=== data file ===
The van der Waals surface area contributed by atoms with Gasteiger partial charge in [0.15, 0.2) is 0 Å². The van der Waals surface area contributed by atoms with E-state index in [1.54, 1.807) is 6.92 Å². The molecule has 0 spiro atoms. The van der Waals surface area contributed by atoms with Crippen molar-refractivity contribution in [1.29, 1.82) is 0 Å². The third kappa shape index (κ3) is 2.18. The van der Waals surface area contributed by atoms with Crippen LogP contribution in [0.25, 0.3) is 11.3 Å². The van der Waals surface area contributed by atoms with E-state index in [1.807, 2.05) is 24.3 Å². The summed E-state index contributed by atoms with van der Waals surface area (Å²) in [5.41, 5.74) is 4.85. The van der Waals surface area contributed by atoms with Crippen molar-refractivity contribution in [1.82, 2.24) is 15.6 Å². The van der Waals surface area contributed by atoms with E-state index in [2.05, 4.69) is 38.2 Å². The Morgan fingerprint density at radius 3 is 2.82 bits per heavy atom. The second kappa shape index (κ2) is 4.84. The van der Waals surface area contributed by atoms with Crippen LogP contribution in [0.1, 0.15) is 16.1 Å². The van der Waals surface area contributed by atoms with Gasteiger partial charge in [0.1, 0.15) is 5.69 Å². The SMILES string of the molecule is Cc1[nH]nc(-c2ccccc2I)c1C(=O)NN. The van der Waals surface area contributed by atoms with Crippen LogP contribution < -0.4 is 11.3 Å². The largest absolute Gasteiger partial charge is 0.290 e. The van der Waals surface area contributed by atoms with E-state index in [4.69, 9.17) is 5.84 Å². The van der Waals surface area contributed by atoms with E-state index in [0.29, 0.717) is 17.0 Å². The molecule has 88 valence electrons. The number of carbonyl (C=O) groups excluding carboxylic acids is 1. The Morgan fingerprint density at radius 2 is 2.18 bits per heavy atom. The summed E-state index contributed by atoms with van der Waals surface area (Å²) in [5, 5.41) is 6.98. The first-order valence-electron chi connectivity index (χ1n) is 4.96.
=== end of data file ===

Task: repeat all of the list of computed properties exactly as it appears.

The van der Waals surface area contributed by atoms with Gasteiger partial charge in [0.15, 0.2) is 0 Å². The van der Waals surface area contributed by atoms with E-state index in [1.54, 1.807) is 6.92 Å². The molecule has 0 spiro atoms. The van der Waals surface area contributed by atoms with Crippen molar-refractivity contribution in [1.29, 1.82) is 0 Å². The third kappa shape index (κ3) is 2.18. The van der Waals surface area contributed by atoms with Crippen LogP contribution in [0.25, 0.3) is 11.3 Å². The van der Waals surface area contributed by atoms with E-state index in [1.807, 2.05) is 24.3 Å². The summed E-state index contributed by atoms with van der Waals surface area (Å²) in [5.41, 5.74) is 4.85. The van der Waals surface area contributed by atoms with Crippen molar-refractivity contribution in [1.82, 2.24) is 15.6 Å². The van der Waals surface area contributed by atoms with E-state index in [2.05, 4.69) is 38.2 Å². The Morgan fingerprint density at radius 3 is 2.82 bits per heavy atom. The second kappa shape index (κ2) is 4.84. The van der Waals surface area contributed by atoms with Crippen LogP contribution in [0.1, 0.15) is 16.1 Å². The van der Waals surface area contributed by atoms with Gasteiger partial charge in [0.1, 0.15) is 5.69 Å². The SMILES string of the molecule is Cc1[nH]nc(-c2ccccc2I)c1C(=O)NN. The van der Waals surface area contributed by atoms with Crippen LogP contribution < -0.4 is 11.3 Å². The largest absolute Gasteiger partial charge is 0.290 e. The van der Waals surface area contributed by atoms with E-state index in [4.69, 9.17) is 5.84 Å². The van der Waals surface area contributed by atoms with E-state index in [0.29, 0.717) is 17.0 Å². The molecule has 88 valence electrons. The number of carbonyl (C=O) groups excluding carboxylic acids is 1. The Morgan fingerprint density at radius 2 is 2.18 bits per heavy atom. The summed E-state index contributed by atoms with van der Waals surface area (Å²) in [5, 5.41) is 6.98. The first-order valence-electron chi connectivity index (χ1n) is 4.96.